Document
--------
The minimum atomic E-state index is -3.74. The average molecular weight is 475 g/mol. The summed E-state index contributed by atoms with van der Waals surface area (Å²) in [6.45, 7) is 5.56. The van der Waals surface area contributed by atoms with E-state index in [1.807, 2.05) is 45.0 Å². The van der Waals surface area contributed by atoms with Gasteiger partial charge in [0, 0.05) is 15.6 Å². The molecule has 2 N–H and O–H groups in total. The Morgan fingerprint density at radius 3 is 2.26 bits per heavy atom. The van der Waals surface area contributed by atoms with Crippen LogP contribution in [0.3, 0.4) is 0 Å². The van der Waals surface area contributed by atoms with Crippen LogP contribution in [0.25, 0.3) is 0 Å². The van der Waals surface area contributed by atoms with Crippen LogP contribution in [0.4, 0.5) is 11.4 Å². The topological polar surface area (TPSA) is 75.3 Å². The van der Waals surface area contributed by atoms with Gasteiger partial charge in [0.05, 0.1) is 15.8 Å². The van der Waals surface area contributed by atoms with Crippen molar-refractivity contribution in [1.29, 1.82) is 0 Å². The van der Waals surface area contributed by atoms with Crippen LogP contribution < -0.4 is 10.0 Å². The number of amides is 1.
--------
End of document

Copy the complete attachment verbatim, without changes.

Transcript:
The minimum atomic E-state index is -3.74. The average molecular weight is 475 g/mol. The summed E-state index contributed by atoms with van der Waals surface area (Å²) in [6.45, 7) is 5.56. The van der Waals surface area contributed by atoms with E-state index in [1.807, 2.05) is 45.0 Å². The van der Waals surface area contributed by atoms with Gasteiger partial charge in [0, 0.05) is 15.6 Å². The molecule has 2 N–H and O–H groups in total. The Morgan fingerprint density at radius 3 is 2.26 bits per heavy atom. The van der Waals surface area contributed by atoms with Crippen LogP contribution in [0.3, 0.4) is 0 Å². The van der Waals surface area contributed by atoms with Crippen LogP contribution in [0.25, 0.3) is 0 Å². The van der Waals surface area contributed by atoms with Crippen LogP contribution in [0.4, 0.5) is 11.4 Å². The topological polar surface area (TPSA) is 75.3 Å². The van der Waals surface area contributed by atoms with Gasteiger partial charge in [0.05, 0.1) is 15.8 Å². The van der Waals surface area contributed by atoms with Crippen molar-refractivity contribution in [1.29, 1.82) is 0 Å². The van der Waals surface area contributed by atoms with Crippen LogP contribution < -0.4 is 10.0 Å². The number of amides is 1.